In Pennsylvania, opening a charter school, particularly a cyber-charter, has long been just like printing money in your garage (only you won't get in any trouble for it).
The current plight of the Chester Upland School District highlights just how screwed up the whole mess is, and how charters are set up to suck the public system dry. Yesterday's news roundup at Keystone State Education Coalition has most of the best coverage of the story, but let me pull up some highlights for you.
I'll remind you that before CUSD ever started to get in trouble, the state of Pennsylvania has been distinguishing itself by some of the most inequitable funding in the country. This is a bi-partisan screwing of public ed. Democratic Governor "Smilin' Ed" Rendell used stimulus funds exactly as he wasn't supposed to, as a replacement for regular state funding of education, and his successor Republican Tom "One Term" Corbett slashed education on top of the auto-slashing that occurred when those stimulus funds went away. Bottom line-- funding of our poorest schools is in free-fall, because they get very little from the state.
As it turns out, CUSD gets negative support from the state. That's because the hugely generous payment formula for charters has resulted in CUSD losing more money to charters than they get from the state of Pennsylvania.
Each school district pays charters based on their own per capita costs per student. That's right-- what the charter collects has absolutely nothing to do with what it actually costs to educate the student. Perhaps that's how it's possible to pay the six top executives at cyber monster K12 a grand total of $16.4 million. Perhaps that's how Vahan Gureghian, King of the Keystone Edupreneurs, can end up building (and now selling) an $84.5 mansion in Palm Beach (not to be confused with the 30,000 square foot manse he built in upscale suburban Philly).
Gureghian operates one of the largest charters in PA, located right in Chester County. So it's only a mild stretch to say that Chester Upland Schools are in danger of being shut down so that Gureghian can live large. But like many charter operators in PA, Gureghian has friends in high places. Here's a fun story-- one of Gureghian's schools was in trouble for test cheating, but the school was allowed to investigate itself.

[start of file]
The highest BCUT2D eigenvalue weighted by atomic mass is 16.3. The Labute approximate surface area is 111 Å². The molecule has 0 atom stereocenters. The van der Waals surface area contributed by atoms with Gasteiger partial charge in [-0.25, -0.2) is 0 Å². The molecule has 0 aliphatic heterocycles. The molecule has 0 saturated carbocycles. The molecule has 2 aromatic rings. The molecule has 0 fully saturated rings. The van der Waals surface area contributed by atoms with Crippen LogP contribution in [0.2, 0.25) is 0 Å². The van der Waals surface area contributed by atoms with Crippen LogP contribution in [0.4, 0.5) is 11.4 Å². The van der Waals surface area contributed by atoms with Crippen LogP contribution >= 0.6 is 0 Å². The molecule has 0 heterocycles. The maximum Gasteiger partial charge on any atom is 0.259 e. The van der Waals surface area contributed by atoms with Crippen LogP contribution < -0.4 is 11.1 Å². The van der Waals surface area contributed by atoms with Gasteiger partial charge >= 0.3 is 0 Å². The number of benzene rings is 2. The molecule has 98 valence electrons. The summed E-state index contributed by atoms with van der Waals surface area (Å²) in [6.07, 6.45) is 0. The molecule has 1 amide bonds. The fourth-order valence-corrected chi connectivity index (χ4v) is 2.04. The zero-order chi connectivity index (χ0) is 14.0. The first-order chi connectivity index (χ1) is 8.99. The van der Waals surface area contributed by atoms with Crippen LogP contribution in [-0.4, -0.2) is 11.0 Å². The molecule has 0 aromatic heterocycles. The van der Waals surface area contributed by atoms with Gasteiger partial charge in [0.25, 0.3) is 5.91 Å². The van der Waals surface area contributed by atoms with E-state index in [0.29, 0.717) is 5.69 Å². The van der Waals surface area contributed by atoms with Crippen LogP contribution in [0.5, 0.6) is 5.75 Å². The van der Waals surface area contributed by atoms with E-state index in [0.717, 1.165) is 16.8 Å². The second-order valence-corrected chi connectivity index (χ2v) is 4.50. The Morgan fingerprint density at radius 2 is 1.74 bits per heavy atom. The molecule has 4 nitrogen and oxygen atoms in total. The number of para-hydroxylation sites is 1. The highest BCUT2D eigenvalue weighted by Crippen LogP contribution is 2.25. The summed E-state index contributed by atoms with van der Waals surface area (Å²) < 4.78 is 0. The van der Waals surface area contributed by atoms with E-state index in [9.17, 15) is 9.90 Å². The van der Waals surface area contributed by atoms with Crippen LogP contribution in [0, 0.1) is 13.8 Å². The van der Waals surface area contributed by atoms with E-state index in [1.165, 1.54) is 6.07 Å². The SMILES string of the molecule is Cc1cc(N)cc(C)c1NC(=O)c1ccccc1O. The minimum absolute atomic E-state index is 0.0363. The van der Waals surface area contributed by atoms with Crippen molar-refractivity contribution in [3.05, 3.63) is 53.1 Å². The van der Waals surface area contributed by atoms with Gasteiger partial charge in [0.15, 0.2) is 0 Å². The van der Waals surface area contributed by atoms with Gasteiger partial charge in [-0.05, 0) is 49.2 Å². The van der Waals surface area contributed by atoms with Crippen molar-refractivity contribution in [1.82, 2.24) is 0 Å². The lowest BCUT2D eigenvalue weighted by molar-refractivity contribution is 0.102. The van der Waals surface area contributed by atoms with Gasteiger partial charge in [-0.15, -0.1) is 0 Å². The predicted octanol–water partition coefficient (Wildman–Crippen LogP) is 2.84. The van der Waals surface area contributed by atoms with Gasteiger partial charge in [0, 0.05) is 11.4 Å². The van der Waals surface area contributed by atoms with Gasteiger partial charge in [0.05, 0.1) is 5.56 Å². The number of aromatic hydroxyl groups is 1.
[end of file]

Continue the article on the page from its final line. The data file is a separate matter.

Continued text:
Chester Uplands is a perfect example of how students with special needs have become the cash cows of the charter biz in PA. This is a special kind of creaming. Francis Barnes is the receiver for Chester Upland schools, and he's a pretty frustrated man these days as witnessed by this open letter he sent to many media outlets. He outlines how the profitable selection process works.
The key is that while all CUSD students with special needs come with a hefty $40K for a charter school, they are not all created equal. Students on the autism spectrum are expensive to teach; they make up 8.4% of CUSD special ed student population, but only 2.1% at Chester Community Charter School, and a whopping 0% at Widener and Chester Community School of the Arts. Emotionally disturbed students are also costly; they make up 13.6 % of special ed at CUSD, 5.3% at Chester Community, and zero at the other two. Intellectual disabilities make up 11.6% for CUSD, 2.8% for CCCS, and zero for the others.
Speech and language impaired, however, are pretty inexpensive to educate. CUSD carries 2.4% of the special ed population in this category, but the three charters carry 27.4%, 20.3% and 29.8%.
That is the charter trick. Get the students for which your paid the most, but which cost the least to educate, and ka-ching! you are off to your gigantoc mansion.
New Governor Tom Wolf is trying to fix the system, but due to PA's super-duper budgeting process (the budget is due at the beginning of the summer, but our elected leaders don't generally get it passed till Halloween) that is stalled. The state tried to get special relief for Chester Uplands, but the judge said no.
You cannot swing a cat in Pennsylvania without hitting a school district that has had to close a school building because of financial problems caused by bloodsucking charter schools (combined with our seriously messed-up pension situation, but that's another day). But Chester Uplands is poised to become the first entire district in Pennsylvania to be shut down entirely by charters, leaving a few thousand students to go... well, who knows what happens to them when the public school system has to close its doors. The charters certainly don't want all those unprofitable poor kids with special needs.
This is what it means to say that charters save only some kids, only the kids they choose, only the kids they deem worthy (aka profitable), while abandoning the rest of the students to a public system that has been stripped of resources. This is why I don't support charters as currently practiced-- because they violate the spirit, history, and purpose of public education which is to serve all students, not just the ones that help you finance a big mansion. And there is no laying this at CUSD's door-- no amount of responsible financial management would have saved them as long as the system is twisted and tilted to favor the vampires that drain public schools dry.